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Our Inspector's View

Beautiful Hampton Manor is set in 45 acres of mature woodland, only minutes from Birmingham's major transport links and the NEC. The manor offers luxurious accommodation with a contemporary and sophisticated style while still maintaining many original features. The bedrooms are beautifully and uniquely designed and boast sumptuous beds. Outstanding fine dining can be enjoyed at the four AA Rosette Peel's restaurant, a fabulous venue for innovative cooking, and will prove the highlight of any stay.

Awards, Accolades & welcome Schemes

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5 Gold Star Award: Premier Collection
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Breakfast Award
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4-Rosette restaurant

A passionate, professional team deliver, in both rooms and restaurant

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- AA Inspector
Hampton Manor
Shadowbrook Lane, Hampton-in-Arden, SOLIHULL, B92 0EN
Phone : 01675 446080

Features

Rooms
  • Rooms 19
  • Family bedrooms: 3
  • Bedrooms ground: 1
Leisure
  • beauty/treatment room
Facilities
  • Free TV
  • DVD Player
  • Direct Dial
  • Wifi
  • Lounge without TV
  • Open parking
Accessibility
  • Accessible bedrooms: 1
Opening Times
  • Open all year
Weddings
  • Maximum number of guests: t
Food
  • Afternoon Tea
  • Dinner Served

About The area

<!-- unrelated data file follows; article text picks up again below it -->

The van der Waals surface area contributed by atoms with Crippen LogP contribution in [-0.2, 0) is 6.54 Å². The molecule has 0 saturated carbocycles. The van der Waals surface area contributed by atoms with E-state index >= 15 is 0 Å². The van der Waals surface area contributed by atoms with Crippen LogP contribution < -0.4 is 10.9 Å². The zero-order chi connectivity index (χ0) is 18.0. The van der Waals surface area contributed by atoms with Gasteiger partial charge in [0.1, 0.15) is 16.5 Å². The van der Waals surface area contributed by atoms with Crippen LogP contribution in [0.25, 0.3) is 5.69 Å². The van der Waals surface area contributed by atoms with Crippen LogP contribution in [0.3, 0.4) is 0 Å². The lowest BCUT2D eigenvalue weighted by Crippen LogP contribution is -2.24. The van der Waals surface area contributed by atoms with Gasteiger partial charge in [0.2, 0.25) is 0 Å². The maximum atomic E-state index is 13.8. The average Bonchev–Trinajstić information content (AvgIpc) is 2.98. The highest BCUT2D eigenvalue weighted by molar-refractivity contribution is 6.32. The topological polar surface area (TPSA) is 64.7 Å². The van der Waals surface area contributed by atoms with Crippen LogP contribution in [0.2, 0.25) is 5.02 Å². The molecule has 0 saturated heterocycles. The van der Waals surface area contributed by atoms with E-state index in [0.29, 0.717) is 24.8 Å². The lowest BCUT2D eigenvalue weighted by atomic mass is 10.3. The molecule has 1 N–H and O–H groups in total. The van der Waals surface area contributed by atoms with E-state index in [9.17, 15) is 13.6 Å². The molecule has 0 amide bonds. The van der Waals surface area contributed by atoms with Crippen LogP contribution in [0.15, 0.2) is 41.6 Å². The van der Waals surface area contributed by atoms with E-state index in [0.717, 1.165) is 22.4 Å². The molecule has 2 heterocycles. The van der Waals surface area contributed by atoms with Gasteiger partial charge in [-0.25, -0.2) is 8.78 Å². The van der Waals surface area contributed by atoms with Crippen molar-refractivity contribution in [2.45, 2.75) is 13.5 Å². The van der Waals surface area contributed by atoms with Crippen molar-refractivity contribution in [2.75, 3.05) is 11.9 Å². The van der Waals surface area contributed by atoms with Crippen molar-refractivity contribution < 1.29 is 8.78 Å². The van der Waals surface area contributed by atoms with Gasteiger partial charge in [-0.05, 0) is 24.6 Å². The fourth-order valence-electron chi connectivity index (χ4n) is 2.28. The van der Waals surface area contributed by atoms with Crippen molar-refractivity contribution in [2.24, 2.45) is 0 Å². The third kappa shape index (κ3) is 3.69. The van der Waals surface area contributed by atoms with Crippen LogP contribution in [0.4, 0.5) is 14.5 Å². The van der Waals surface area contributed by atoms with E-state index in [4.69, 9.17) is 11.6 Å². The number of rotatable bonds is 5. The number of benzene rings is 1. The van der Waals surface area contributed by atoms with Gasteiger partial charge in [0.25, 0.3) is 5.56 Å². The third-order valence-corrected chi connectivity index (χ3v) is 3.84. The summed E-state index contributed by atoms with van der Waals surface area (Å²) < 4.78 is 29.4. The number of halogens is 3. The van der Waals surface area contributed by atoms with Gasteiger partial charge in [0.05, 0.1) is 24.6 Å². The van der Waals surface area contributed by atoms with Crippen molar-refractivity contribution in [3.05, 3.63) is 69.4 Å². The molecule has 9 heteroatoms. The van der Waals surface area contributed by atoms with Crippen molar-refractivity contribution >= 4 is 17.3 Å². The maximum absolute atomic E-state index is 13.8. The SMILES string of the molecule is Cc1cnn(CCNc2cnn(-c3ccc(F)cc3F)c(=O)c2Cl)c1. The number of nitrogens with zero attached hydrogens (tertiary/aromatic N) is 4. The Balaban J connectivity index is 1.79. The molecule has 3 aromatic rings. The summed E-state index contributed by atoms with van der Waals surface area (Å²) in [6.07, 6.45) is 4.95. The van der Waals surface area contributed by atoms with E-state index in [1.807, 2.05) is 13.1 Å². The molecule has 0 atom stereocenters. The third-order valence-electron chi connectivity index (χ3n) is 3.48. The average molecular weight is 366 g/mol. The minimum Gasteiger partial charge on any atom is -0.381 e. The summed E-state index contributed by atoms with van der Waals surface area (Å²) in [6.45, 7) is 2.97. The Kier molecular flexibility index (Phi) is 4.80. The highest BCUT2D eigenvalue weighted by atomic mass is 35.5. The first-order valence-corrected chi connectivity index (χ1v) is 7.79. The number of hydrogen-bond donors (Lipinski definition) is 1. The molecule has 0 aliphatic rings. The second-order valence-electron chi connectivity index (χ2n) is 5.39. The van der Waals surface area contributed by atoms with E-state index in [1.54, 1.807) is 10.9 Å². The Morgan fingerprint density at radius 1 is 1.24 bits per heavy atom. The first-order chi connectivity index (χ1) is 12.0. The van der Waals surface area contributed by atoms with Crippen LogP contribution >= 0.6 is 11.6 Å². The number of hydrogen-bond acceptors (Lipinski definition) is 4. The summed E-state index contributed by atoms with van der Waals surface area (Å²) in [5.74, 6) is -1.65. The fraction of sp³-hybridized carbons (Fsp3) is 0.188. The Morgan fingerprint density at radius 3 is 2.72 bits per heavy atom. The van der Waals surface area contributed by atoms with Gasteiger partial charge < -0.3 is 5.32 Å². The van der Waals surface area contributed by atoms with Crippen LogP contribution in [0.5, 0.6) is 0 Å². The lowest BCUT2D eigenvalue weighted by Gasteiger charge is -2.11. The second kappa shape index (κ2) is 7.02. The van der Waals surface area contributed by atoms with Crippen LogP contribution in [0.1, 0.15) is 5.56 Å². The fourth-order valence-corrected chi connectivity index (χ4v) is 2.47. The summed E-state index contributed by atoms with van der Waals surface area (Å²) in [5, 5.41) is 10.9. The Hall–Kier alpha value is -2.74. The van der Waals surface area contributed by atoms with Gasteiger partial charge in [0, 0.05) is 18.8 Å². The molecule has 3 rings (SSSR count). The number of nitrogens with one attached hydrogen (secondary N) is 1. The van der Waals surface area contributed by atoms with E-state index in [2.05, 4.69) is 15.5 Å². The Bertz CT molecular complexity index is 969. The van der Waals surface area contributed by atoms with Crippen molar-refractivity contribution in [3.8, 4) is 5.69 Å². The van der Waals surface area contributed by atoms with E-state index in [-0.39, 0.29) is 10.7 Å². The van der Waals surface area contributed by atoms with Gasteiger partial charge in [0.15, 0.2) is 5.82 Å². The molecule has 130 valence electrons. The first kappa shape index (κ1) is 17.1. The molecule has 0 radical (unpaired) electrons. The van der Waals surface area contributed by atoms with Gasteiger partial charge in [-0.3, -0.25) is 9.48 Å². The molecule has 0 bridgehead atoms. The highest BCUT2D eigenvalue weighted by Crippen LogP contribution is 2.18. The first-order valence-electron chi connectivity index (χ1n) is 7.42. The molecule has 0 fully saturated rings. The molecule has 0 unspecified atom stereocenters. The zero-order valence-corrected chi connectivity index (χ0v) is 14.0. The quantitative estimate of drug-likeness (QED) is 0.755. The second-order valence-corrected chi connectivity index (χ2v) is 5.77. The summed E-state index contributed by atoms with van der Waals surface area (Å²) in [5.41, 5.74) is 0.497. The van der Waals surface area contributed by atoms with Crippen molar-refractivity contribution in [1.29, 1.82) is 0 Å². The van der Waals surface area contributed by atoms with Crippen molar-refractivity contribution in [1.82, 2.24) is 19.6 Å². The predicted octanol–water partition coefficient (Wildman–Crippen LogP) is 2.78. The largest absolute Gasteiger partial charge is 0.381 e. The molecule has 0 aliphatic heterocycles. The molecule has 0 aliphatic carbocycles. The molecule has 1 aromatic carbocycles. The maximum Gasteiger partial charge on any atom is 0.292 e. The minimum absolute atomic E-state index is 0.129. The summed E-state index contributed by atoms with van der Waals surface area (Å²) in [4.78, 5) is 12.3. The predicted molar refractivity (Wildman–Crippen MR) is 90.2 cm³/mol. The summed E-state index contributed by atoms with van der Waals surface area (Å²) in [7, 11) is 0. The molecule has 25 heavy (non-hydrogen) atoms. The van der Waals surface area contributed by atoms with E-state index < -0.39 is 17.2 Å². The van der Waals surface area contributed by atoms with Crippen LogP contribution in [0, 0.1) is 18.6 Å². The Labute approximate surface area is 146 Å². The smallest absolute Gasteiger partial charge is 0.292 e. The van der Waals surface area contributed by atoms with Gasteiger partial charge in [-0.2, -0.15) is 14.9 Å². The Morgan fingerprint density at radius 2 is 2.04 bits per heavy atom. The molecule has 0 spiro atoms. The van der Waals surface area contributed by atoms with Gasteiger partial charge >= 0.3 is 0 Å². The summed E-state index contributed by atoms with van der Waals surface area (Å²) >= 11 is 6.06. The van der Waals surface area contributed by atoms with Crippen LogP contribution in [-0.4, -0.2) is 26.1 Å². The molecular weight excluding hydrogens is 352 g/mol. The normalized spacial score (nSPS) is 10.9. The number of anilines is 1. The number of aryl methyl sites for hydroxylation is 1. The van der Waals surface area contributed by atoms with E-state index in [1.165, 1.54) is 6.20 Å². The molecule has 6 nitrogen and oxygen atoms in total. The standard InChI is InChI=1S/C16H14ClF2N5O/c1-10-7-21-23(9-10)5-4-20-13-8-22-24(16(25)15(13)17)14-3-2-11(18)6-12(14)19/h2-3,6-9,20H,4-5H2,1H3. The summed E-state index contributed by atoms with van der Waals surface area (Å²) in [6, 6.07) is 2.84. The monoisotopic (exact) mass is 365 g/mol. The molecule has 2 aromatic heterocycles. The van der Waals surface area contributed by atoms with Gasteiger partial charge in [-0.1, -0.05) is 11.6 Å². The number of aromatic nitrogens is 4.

Discover West Midlands

After Greater London, the West Midlands is the UK’s biggest county by population, and after London, Birmingham is the UK’s largest city. There’s a lot to seek out here – it has a vibrant culture, with exceptionally good nightlife. Coventry used to be more important than Birmingham, until the 18th century when the Industrial Revolution started and Brum forged ahead. 

Apart from Lady Godiva, Coventry is best known for its cathedrals. The medieval parish church became a cathedral in 1918, but the Blitz on Coventry in 1940 left only the spire and part of the walls. After the war, it was decided to build a new cathedral alongside linked to the ruins. 

Dudley was one of the birthplaces of the Industrial Revolution, and this history is reflected in its architecture and the Black Country Living Museum, a recreation of an industrial village, with shops and a pub, cottages and a chapel. Stourbridge is also worth a visit, mainly due to its involvement in glassmaking, which has been going on since the 17th century, and is still a part of the town’s culture; there’s a glass museum and a bi-annual glass festival.

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